Marcel Duy, Product Director, Digital Business Planning at IKEA
This blog was adapted from BrandMaker’s: “MarketingOps Now” podcast. Each installment discusses valuable ideas for both management and marketing executives. You can listen to this 20-minute podcast here.
Already 49% of marketers surveyed have a marketing operations leader on at least one team. MarketingOps now entered the top 3 of CMOs priorities, based on a survey that Gartner conducts every year.
Marketing ops has come a long way, and we believe that the marketing ops role will expand even further into today’s organisations. Therefore, as a marketing ops manager, here are the three main trends you should keep a close eye on in the near future.
The evolution of Marketing ops over the past several years has been remarkable. Marketing ops has grown from a support desk into a strategic function.
Just recently, marketing operations was something like an adjacent function, working ‘on the side’ on streamlining processes separated from the main business (critical) processes. It was tasked with crafting (ad hoc) reporting, data hygiene, some admin configuration of tools, and granting access rights to team members.
Today, with its process engineering, planning and digital capabilities marketing ops has evolved into a foundational role for marketing. It has become the ‘Operating Engine’, the underlying platform, where everything gets build upon.
How did this happen?
Digital transformation the rise of marketing ops and will continue to do so. To become truly digital in marketing, you cannot do it ‘on the side’. The organization has to answer fundamental organizational questions, like ‘How do we work?’, ‘How do we get things done?’ Having an answer to ‘How do we operate?’ is today a strategic question!
Marketing ops is exceptionally well equipped to address this question. Over the years marketing ops has learned how to digitalize the marketing jobs to be done. That capability is now extremely necessary to take marketing to the next level. With all its process engineering and digital capabilities, it is a operational nirvana.
Integration of marketing is not limited to software integrations. It is also the alignment of marketing with the rest of the organization. Marketing ops ensures better integration of the marketing function with applications like sales ops, customer success ops and rev ops.
The alignment-conversation is one that marketing and marketing ops should lead together inside the organization. Alignment is not something new. It has always been important.
But what changed?
How fast companies move and how quickly expectations of customers change has accelerated over the last several years. Previously, organizations could get away with gaps in departmental alignment. It was not a barrier to progress. The pain was not really felt.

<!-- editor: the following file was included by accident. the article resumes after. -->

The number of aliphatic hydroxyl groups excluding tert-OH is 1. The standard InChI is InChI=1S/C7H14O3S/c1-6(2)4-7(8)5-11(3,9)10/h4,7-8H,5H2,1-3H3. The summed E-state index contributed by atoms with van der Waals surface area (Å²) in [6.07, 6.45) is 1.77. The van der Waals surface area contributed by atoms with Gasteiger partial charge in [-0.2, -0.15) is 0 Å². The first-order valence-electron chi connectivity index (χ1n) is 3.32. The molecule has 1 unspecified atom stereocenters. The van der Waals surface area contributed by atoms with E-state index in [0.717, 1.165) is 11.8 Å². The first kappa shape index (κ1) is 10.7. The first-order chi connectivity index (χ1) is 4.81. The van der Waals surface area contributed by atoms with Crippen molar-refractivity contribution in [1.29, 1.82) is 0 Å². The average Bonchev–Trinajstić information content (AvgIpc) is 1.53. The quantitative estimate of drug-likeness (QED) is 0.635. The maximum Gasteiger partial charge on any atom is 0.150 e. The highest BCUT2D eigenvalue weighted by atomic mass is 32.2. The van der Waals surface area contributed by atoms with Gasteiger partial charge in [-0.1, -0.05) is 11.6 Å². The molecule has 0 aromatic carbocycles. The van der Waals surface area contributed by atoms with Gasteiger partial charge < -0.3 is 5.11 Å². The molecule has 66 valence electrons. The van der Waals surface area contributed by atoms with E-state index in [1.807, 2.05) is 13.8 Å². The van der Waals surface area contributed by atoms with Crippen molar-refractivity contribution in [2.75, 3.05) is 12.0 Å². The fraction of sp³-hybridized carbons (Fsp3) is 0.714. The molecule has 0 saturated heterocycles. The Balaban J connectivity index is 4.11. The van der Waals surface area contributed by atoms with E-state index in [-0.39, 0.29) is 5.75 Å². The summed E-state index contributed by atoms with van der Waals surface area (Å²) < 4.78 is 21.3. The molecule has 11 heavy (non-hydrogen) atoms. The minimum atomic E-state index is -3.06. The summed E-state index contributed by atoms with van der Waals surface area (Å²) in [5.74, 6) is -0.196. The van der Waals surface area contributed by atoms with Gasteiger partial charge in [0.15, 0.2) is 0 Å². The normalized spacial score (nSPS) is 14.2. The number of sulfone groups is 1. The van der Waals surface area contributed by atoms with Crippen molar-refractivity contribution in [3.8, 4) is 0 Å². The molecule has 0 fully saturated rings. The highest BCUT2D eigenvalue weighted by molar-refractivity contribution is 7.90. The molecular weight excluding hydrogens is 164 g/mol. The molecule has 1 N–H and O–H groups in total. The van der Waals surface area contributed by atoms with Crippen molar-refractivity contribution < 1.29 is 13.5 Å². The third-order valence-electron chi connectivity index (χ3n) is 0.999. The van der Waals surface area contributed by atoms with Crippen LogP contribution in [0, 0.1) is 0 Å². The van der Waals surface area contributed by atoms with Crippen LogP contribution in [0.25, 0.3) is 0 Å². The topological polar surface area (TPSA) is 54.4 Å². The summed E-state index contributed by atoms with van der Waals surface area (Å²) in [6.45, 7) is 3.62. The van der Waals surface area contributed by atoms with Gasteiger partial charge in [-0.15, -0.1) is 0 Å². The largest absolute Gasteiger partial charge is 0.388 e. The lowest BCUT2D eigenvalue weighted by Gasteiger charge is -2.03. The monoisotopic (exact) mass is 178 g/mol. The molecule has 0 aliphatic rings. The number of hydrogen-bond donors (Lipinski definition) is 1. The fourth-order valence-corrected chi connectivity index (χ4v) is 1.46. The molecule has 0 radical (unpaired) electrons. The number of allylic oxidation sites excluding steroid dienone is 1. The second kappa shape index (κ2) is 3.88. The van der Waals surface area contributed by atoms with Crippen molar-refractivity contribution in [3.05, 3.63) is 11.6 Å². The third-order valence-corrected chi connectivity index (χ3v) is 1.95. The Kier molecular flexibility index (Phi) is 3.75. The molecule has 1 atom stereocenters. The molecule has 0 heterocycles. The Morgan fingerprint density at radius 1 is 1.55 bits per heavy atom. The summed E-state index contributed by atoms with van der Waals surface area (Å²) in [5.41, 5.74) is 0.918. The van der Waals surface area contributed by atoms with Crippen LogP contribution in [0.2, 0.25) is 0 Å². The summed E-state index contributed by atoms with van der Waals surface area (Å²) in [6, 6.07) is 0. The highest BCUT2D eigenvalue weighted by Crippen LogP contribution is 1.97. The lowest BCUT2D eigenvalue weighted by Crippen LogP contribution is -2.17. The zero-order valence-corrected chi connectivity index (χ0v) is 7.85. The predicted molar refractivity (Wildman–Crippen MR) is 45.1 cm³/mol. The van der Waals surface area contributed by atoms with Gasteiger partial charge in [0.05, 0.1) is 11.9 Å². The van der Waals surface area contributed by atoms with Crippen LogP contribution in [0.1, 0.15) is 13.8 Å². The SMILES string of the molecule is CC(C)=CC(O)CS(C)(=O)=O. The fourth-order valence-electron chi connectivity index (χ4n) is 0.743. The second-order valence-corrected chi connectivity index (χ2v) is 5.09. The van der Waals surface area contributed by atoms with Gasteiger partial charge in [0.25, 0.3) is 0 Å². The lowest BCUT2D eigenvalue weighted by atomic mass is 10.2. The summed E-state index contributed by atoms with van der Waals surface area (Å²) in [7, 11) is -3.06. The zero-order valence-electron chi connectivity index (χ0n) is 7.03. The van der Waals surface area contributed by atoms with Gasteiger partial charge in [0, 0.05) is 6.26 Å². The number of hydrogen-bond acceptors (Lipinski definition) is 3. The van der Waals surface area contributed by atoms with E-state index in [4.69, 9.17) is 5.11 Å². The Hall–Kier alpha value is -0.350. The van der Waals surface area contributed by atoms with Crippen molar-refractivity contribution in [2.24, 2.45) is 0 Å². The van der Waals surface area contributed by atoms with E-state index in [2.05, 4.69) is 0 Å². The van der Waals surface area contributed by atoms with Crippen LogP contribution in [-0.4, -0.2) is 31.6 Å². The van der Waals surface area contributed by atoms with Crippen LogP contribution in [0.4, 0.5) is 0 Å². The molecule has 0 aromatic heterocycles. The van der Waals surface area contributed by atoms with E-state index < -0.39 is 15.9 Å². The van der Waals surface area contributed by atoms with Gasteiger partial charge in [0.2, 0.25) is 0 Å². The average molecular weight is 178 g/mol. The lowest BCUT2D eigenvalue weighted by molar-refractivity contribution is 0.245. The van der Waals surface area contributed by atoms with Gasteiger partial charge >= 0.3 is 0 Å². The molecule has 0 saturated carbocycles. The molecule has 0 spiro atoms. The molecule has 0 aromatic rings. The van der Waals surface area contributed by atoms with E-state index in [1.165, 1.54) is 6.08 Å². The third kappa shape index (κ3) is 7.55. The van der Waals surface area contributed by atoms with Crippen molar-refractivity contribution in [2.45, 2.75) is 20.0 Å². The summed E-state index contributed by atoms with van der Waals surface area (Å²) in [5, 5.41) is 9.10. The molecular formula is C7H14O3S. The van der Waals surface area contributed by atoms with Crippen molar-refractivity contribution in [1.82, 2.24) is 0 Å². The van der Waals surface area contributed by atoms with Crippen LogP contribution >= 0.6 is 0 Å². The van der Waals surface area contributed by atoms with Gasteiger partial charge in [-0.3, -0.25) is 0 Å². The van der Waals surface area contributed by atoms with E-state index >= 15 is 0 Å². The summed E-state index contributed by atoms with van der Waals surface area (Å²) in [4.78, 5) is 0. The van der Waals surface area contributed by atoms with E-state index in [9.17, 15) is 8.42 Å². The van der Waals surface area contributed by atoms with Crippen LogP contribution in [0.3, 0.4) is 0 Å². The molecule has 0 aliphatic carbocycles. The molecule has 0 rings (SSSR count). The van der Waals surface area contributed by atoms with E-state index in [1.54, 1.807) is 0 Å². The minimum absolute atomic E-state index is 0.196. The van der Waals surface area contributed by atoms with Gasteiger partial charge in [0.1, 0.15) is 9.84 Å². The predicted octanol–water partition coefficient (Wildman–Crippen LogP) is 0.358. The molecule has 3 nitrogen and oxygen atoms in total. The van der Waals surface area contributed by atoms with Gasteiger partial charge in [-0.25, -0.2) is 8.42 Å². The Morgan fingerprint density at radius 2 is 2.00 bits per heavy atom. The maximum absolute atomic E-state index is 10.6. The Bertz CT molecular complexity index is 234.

Fast forward to today. Companies are moving at an incredible pace. Combine that with the continuity of customer experiences more frequently touching multiple departments and alignment has become strategic. Misalignment is simply hampering progress. Seamless alignment is a competitive advantage.
Especially Marketing ops is critical to keeping marketing aligned on customer experience and strategy. Marketing ops managers are key players since they operate as the interface between marketing, sales, customer success, and (digital) product management. Does this mean marketing ops managers have to be diplomats? Should marketing ops be experts in change management?
The simple answer is ‘yes’. All business functions will agree that they are more successful together. But alignment cannot be imposed top-down.
Nor can it be scheduled on a certain date and time to be implemented. It is ongoing. It needs continuous attention.
So, while respecting each other’s expertise, marketing ops has to manage expectations while protecting the interests of marketing. marketing ops has to master the ability to blend expertise’s, and for that you have to master diplomacy.
The hyper acceleration and sophistication of automating marketing activities in the last year is just staggering. Automation has empowered MarketingOps tremendously, and will continue to do so.
But there is also a word of caution. The possibilities and opportunities are endless. There is a clear and present danger of getting lost in requirement translations and over-engineering solutions. This applies to both off-the-shelf tools, as well as to no-code tools.
It is marketing ops’s role to bridge the gap between marketing and IT. In that role marketing ops should be able to define: ‘What should a marketing ops solution do for us?’.
For that, marketing ops should keep a library of business critical use cases. Use cases are a wonderful thing! However, automating without understanding the core use cases can be very dangerous. Marketing ops should be able to distinguish between new and proven (business critical) use cases for the company. When evaluating new solutions, vendors should demo their software with a strong emphasis on company relevant use cases.
Once a solution has been selected, it requires two things for marketing ops to be successful.
Finally, when rolling out new processes, solutions and integrations, it is important for marketing ops to define success and ensure success is visible in the organization.
BrandMaker’s “MarketingOps Now” podcast series has officially started. In each podcast industry luminaries and deep thinkers share valuable marketing ops ideas for both management and marketing executives (some worth stealing).
For every podcast in the series we’ll do a blog post to share the highlights with you. You can listen to this 20-minute. podcast here.